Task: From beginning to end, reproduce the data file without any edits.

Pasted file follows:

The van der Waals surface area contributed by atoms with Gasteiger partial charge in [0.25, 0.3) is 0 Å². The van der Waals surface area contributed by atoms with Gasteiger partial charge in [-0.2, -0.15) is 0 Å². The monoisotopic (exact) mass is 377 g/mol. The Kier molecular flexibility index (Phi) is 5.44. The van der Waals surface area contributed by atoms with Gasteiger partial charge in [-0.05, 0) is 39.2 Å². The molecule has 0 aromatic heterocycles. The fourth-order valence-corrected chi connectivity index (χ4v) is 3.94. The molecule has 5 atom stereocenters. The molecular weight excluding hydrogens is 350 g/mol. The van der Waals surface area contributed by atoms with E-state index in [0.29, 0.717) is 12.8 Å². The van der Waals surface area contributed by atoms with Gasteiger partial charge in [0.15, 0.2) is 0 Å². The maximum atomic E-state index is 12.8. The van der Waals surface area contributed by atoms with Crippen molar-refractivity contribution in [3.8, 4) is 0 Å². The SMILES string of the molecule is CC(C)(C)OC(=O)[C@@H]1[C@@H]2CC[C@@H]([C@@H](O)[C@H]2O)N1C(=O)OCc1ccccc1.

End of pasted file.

The van der Waals surface area contributed by atoms with Gasteiger partial charge in [0.25, 0.3) is 0 Å². The van der Waals surface area contributed by atoms with Gasteiger partial charge in [-0.2, -0.15) is 0 Å². The monoisotopic (exact) mass is 377 g/mol. The Kier molecular flexibility index (Phi) is 5.44. The van der Waals surface area contributed by atoms with Gasteiger partial charge in [-0.05, 0) is 39.2 Å². The molecule has 0 aromatic heterocycles. The fourth-order valence-corrected chi connectivity index (χ4v) is 3.94. The molecule has 5 atom stereocenters. The molecular weight excluding hydrogens is 350 g/mol. The van der Waals surface area contributed by atoms with E-state index in [0.29, 0.717) is 12.8 Å². The van der Waals surface area contributed by atoms with Gasteiger partial charge in [0.15, 0.2) is 0 Å². The maximum atomic E-state index is 12.8. The van der Waals surface area contributed by atoms with Crippen molar-refractivity contribution in [3.8, 4) is 0 Å². The SMILES string of the molecule is CC(C)(C)OC(=O)[C@@H]1[C@@H]2CC[C@@H]([C@@H](O)[C@H]2O)N1C(=O)OCc1ccccc1.